Mammatus clouds over Little Manitou

0
Posted July 26, 2013 by Julia Pelish in Saskatchewan
Cumulonimbus mammatus clouds over Little Manitou Lake in Manitou Beach, Saskatchewan. (Julia Pelish/Vacay.ca)

Cumulonimbus mammatus clouds fly over Little Manitou Lake and Manitou Beach in Saskatchewan, known for its big skies and sweeping landscapes. (Julia Pelish/Vacay.ca)

Photo by Julia Pelish
Vacay.ca Visuals Editor

MANITOU BEACH, SASKATCHEWAN — I visited Manitou Beach and stayed at Manitou Springs Hotel and Mineral Spa last summer where my bedroom window opened up to a lovely view of Little Manitou Lake. On the day I took this picture, the weather had put on a show. Thunderstorms and dark clouds rolled in during the late afternoon, which gave way to a rainbow that spanned the lake and as evening descended these unique cumulonimbus mammatus clouds blanketed the landscape. Of course I had to take a shot, landscapes being one of my favourite photographic indulgences. Saskatchewan is filled with memorable skies such as this.

Recently I experienced a thunderstorm in Toronto and for the second time I noticed these unusual shaped clouds in the sky after the storm. Quite a few people were out taking photos of them too. As quickly as they appeared they seemed to dissipate. The second sighting prompted me to do a Google search for “cloud formations” so I could identify and discover what these cloud formations indicate. I learned they occur during violent weather conditions, they vary in size, and the clouds can be composed of liquid, ice, or a combination of both.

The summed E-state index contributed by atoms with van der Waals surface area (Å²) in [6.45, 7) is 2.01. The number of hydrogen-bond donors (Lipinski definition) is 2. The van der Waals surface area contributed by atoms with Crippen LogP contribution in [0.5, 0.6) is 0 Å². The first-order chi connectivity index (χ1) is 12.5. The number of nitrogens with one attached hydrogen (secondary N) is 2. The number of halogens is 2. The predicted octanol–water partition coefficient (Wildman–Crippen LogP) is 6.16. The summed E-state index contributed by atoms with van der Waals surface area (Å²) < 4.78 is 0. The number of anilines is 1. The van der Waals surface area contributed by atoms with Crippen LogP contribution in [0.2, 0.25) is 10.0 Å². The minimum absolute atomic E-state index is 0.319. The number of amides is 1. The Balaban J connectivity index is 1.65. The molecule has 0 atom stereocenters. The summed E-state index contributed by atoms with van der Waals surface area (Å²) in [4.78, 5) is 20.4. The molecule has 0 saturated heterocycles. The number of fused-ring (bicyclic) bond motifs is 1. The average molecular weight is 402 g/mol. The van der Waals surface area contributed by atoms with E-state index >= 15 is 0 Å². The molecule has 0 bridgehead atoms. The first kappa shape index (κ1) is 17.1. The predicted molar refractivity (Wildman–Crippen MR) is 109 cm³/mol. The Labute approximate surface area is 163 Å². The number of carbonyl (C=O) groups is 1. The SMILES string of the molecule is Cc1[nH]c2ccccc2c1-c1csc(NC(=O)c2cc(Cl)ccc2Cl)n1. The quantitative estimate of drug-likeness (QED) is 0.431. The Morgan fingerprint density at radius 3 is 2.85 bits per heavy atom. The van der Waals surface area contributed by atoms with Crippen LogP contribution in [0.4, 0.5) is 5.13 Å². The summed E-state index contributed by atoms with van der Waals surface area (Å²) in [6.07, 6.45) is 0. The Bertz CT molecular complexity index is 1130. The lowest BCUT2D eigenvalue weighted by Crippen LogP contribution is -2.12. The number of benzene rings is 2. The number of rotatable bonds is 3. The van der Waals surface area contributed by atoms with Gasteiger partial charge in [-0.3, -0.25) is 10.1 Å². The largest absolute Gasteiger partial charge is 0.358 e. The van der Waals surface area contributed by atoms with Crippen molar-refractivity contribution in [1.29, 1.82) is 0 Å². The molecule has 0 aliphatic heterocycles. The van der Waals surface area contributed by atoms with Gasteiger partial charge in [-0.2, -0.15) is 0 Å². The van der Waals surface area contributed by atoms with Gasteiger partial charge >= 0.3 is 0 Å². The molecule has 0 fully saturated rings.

The word mammatus comes from the Latin “mamma” meaning breast and refers to the pouch-like shape similar to a cow’s udder. Mammatus clouds form on the base of the thunderstorm’s anvil clouds. After the ice sacks vaporize they are gone.

This photo was taken with a Nikon D7000, at ISO 400, f13 (for large depth of field) at 1/40th of a second.

Send in your photo and tell us why the moment inspired you to take it.

Read more Vacay.ca coverage about Manitou Beach — The Dead Sea of Canada.

WIN A PRIZE — AND GET YOUR TRAVEL PHOTO PUBLISHED!

Do you want to be a Photo of the Week winner? Simply email your submission to photos@vacay.ca (images should be sent as high-resolution JPEGs and captions should provide detailed information about the featured location) and your travel photo could get chosen and publicized — and you could win a great travel prize!

Last Week’s Winner: Sara Fraser of Hazelbrook, Prince Edward Island. See her photo here!

View Larger Map


About the Author

Julia Pelish
avatar

A photographer who has worked in the largest media markets in Canada and the U.S., Julia’s travel photos and videos have been featured prominently in the Toronto Star and been exhibited in galleries in Toronto, New York and Vancouver. Her new line of photo jewelry was inspired by her travels. Even though she is an American, one of her favourite travel experiences was spending Canada Day 2000 on Parliament Hill, joining in a parade with then-Prime Minister Jean Chretien and others. Julia is Vacay.ca’s Visuals Editor. See her work at www.juliapelish.com/blog.

 
Top 50 Restaurants in Canada
 
  • patrick-kriss-alo-toronto
  • nick-kennedy-civil-liberties-toronto-bartender
  • jason-bangerter-langdon-hall-sturgeon-skin-2016-small
  • Chef Roy Oh-Anju-Calgary
  • gooseneck-barnacles-geoduck-wolf-in-the-fog-tofino-bc
 


Five reasons why garlic festival rocks
¤